EPJ Web of Conferences
Volume 64, 2014Physics at the Magnetospheric Boundary
|Number of page(s)||12|
|Section||Conclusions and Future Perspectives in the Field|
|Published online||08 January 2014|
The LOFT mission: new perspectives in the research field of (accreting) compact objects
1 ISDC, department of Astronomy, University of Geneva, Chemin d’Ecogia 16, CH-1290 Versoix, Switzerland
2 INAF - Osservatorio Astronomico di Roma, Via Frascati 33, I-00044 Roma, Italy
3 Astronomical Institute Anton Pannekoek, University of Amsterdam, Science Park 904, 1090GE Amsterdam, The Netherlands
4 Université de Toulouse, UPS-OMP, IRAP, Toulouse, France & CNRS, Institut de Recherche en Astrophysique et Planetologie, 9 Av. colonel Roche, BP 44346 F-31028 Toulouse cedex 4, France
5 Dr. Karl-Remeis-Sternwarte and ECAP, Stemwartstr. 7, 96049 Bamberg, Germany
6 SRON Netherlands Institute for Space Research, Sorbonnelaan 2, 3584 CA Utrecht, Netherlands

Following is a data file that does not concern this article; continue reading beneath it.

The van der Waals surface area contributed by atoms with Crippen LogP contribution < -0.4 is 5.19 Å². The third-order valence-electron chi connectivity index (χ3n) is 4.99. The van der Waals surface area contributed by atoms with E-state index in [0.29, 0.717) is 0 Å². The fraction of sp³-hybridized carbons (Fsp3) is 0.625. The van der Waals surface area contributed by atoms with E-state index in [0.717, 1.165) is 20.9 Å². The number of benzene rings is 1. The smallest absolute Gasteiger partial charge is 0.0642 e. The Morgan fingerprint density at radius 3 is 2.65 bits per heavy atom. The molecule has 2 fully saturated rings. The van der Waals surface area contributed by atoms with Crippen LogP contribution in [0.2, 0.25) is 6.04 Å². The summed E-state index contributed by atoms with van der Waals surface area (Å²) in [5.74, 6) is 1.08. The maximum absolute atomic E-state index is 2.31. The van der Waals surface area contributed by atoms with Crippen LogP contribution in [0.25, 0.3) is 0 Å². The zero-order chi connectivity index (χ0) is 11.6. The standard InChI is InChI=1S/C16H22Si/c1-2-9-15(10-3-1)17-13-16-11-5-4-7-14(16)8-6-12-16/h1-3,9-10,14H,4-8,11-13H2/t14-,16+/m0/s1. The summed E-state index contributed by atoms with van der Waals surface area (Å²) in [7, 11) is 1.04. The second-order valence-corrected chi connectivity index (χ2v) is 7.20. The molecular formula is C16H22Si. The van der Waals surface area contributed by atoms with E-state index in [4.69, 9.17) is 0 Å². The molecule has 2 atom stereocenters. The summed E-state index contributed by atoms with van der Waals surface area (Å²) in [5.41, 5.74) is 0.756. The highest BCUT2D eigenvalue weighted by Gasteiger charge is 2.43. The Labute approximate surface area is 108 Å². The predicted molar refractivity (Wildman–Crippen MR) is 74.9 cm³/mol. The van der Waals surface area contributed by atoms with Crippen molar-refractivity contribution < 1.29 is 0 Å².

7 INAF-IASF, Via del Fosso del Cavaliere 100, I-00133 Roma, Italy
Published online: 8 January 2014
LOFT, the Large Observatory For X-ray Timing, is one of five ESA M3 candidate missions. It will address the Cosmic Vision theme: “Matter under Extreme Conditions”. By coupling for the first time a huge collecting area for the detection of X-ray photons with CCD-quality spectral resolution (15 times bigger in area than any previously flown X-ray instrument and >100 times bigger for spectroscopy than any similar-resolution instrument), the instruments onboard LOFT have been designed to (i) determine the properties of ultradense matter by reconstructing its Equation of State through neutron star mass and radius measurements of unprecedented accuracy; (ii) measure General Relativity effects in the strong field regime in the stationary spacetimes of neutron stars and black holes of all masses down to a few gravitational radii. Besides the above two themes, LOFT’s observations will be devoted to “observatory science”, providing new insights in a number of research fields in high energy astrophysics (e.g. Gamma-ray Bursts). The assessment study phase of LOFT, which ended in September 2013, demonstrated that the mission is low risk and the required Technology Readiness Level can be easily reached in time for a launch by the end of 2022.
© Owned by the authors, published by EDP Sciences, 2014
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